Blogging the DNC, Day Two
by Jonathan Singer, Sat Feb 03, 2007 at 04:39:56 AM EST
Joe Biden has the honor of speaking first among the presidential candidates today, and that's where we'll begin. To start, Biden asks for forgiveness for his, um, inopportune comments earlier in the week. Biden speaks on a dour note, stressing his experience and speaking directly on foreign policy matters. Statements on Iraq (i.e. "Mr. President, emboldening the terrorists is the one mission you have accomplished...") bring the strongest applauses from the audience, which is quite noticeably sparser than yesterday. This campaign and the Democratic Party for the last 200 years has been fighting for working people. The speech clocked in at about 11 minutes -- not indicative of the long-windedness many often (rightly) describe the Senator as having. In all, it wasn't a great speech and probably did not end the debate over his comments, but it wasn't terribly received either.
Today's second candidate, Bill Richardson, takes the stage with the song "Lean on Me" blasting from the speakers. Richardson is funny, amiable and seems to have the crowd in his hands. Richardson's call for all of the Democratic candidates to agree to only run positive campaigns in the primary and that the DNC adopt a resolution recommending this draws strong applause. Speaks of his long record as New Mexico's Governor, drawing stronger applause on his talk of standing up for workers -- including those in unions, particularly those in unions. Standing ovation for working for equality for sexual orientation, Apollo Program to decrease dependence on foreign oil. Though he went noticeably over the soft seven-minute time limit, he kept the audience with him -- not just because he had suppoerters strategically located throughout the hall but also because he gave a very good speech. It's not be enough, in and of itself, to get him into the top tier of candidates, but it may just have gotten him on that path.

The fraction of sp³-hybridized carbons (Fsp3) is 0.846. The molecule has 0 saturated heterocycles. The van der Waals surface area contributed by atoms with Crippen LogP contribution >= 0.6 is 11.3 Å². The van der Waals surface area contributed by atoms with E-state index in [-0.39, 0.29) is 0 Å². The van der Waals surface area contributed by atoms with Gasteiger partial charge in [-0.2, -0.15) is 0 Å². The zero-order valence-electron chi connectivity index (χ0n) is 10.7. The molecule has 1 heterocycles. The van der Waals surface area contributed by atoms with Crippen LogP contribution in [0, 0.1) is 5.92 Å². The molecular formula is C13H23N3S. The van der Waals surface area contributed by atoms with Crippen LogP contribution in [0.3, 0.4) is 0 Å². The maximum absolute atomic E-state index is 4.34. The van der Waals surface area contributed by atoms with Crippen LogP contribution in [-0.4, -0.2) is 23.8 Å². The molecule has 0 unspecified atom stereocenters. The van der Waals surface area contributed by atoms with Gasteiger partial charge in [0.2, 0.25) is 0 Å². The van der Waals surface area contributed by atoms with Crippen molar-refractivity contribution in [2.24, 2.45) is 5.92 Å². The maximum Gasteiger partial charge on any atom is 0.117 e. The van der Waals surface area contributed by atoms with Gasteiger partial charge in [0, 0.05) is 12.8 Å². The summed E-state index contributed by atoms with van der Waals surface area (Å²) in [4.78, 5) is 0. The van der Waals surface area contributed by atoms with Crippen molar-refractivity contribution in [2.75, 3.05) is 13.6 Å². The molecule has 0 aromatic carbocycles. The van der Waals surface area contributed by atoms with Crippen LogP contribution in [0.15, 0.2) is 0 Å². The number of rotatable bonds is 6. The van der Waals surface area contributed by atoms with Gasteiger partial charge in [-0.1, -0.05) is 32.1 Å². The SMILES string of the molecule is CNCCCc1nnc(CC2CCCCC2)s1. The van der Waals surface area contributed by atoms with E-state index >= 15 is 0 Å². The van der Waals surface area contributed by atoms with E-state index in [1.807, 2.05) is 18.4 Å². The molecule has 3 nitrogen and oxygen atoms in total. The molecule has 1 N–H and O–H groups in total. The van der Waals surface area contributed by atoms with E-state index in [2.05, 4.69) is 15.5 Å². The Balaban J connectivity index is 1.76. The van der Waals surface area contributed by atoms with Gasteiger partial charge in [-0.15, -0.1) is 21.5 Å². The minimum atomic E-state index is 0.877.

Candidate three for today is Mike Gravel. Notes the support of Granny D, the New Hampshire democracy activist, talks almost professorially about moving from a representative democracy to a direct one. On Iraq states that any Senator who voted for the war is not qualified for the presidency, the response to which was rather muted among those in the hall. Says that he's qualified because he stood up and opposed the Vietnam War while serving as Senator from Alaska. Strongest applause comes when castigating the large military expenditures that came without sufficient funds for protecting American soldiers in Iraq. The speech was long -- very long -- but it at least provided the Senator what I'd imagine he was looking for: an opporunity to speak about his national initiative plan.
The final candidate speaker of the day is Tom Vilsack, who has garnered at least some good will among those in attendence by offering free popcorn. Begins by highlighting his background as being adopted, noting how it makes him an outsider in more than one way. Says that he is tired of the promotion of fear, that the government needs to also spread goodness. Vilsack's first big applause line comes with the call to overturn the No Child Left Behind Act, the first candidate to do so (if I remember correctly). Vilsack also becomes the first candidate to note that he's going over the time limit, though does so comically in jest. Decent applause also comes when Vilsack notes that Iowa was one of only two states to decrease its number of uninsured last year, as well as his call to bring troops home now. Not a bad speech, and in fact what he had to say was fairly good. But his delivery wasn't terribly energetic and he didn't really connect with the crowd, which he probably needed to do in order to break out this weekend.